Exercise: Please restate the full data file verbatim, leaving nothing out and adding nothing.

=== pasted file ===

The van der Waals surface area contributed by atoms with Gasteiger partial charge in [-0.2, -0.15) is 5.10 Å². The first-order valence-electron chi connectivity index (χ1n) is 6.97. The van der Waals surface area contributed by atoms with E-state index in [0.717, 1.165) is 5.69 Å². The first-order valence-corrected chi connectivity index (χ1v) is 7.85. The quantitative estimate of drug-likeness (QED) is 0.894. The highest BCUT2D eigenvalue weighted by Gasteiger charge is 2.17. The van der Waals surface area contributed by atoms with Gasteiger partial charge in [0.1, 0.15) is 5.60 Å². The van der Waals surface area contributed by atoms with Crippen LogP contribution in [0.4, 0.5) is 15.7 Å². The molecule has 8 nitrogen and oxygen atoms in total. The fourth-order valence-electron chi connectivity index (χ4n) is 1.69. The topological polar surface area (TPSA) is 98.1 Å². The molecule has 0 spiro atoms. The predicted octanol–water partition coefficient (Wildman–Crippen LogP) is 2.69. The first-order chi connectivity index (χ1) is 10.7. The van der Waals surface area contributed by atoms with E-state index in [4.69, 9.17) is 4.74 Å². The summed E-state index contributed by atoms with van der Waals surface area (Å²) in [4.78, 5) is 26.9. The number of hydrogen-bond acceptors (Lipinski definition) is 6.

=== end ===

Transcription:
The van der Waals surface area contributed by atoms with Gasteiger partial charge in [-0.2, -0.15) is 5.10 Å². The first-order valence-electron chi connectivity index (χ1n) is 6.97. The van der Waals surface area contributed by atoms with E-state index in [0.717, 1.165) is 5.69 Å². The first-order valence-corrected chi connectivity index (χ1v) is 7.85. The quantitative estimate of drug-likeness (QED) is 0.894. The highest BCUT2D eigenvalue weighted by Gasteiger charge is 2.17. The van der Waals surface area contributed by atoms with Gasteiger partial charge in [0.1, 0.15) is 5.60 Å². The van der Waals surface area contributed by atoms with Crippen LogP contribution in [0.4, 0.5) is 15.7 Å². The molecule has 8 nitrogen and oxygen atoms in total. The fourth-order valence-electron chi connectivity index (χ4n) is 1.69. The topological polar surface area (TPSA) is 98.1 Å². The molecule has 0 spiro atoms. The predicted octanol–water partition coefficient (Wildman–Crippen LogP) is 2.69. The first-order chi connectivity index (χ1) is 10.7. The van der Waals surface area contributed by atoms with E-state index in [4.69, 9.17) is 4.74 Å². The summed E-state index contributed by atoms with van der Waals surface area (Å²) in [4.78, 5) is 26.9. The number of hydrogen-bond acceptors (Lipinski definition) is 6.